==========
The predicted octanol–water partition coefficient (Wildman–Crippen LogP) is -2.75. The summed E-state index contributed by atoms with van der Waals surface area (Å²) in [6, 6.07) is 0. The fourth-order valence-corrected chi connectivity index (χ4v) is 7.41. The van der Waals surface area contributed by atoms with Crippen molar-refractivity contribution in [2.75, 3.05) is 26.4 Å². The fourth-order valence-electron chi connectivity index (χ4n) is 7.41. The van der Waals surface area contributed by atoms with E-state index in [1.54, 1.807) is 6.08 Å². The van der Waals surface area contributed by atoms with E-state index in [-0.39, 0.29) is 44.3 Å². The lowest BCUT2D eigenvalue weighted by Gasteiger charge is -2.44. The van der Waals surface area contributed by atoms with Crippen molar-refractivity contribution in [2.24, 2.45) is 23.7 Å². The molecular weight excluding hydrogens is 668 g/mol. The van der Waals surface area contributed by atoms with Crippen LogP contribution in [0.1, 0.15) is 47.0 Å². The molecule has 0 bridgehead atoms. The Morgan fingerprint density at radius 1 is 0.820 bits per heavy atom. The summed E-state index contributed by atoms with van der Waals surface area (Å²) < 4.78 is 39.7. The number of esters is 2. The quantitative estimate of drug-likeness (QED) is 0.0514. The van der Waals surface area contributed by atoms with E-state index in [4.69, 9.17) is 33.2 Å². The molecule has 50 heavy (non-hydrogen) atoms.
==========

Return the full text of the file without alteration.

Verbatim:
The predicted octanol–water partition coefficient (Wildman–Crippen LogP) is -2.75. The summed E-state index contributed by atoms with van der Waals surface area (Å²) in [6, 6.07) is 0. The fourth-order valence-corrected chi connectivity index (χ4v) is 7.41. The van der Waals surface area contributed by atoms with Crippen molar-refractivity contribution in [2.75, 3.05) is 26.4 Å². The fourth-order valence-electron chi connectivity index (χ4n) is 7.41. The van der Waals surface area contributed by atoms with E-state index in [1.54, 1.807) is 6.08 Å². The van der Waals surface area contributed by atoms with E-state index in [-0.39, 0.29) is 44.3 Å². The lowest BCUT2D eigenvalue weighted by Gasteiger charge is -2.44. The van der Waals surface area contributed by atoms with Crippen molar-refractivity contribution in [2.24, 2.45) is 23.7 Å². The molecular weight excluding hydrogens is 668 g/mol. The van der Waals surface area contributed by atoms with Crippen LogP contribution in [0.1, 0.15) is 47.0 Å². The molecule has 0 bridgehead atoms. The Morgan fingerprint density at radius 1 is 0.820 bits per heavy atom. The summed E-state index contributed by atoms with van der Waals surface area (Å²) < 4.78 is 39.7. The number of esters is 2. The quantitative estimate of drug-likeness (QED) is 0.0514. The van der Waals surface area contributed by atoms with E-state index in [4.69, 9.17) is 33.2 Å². The molecule has 50 heavy (non-hydrogen) atoms.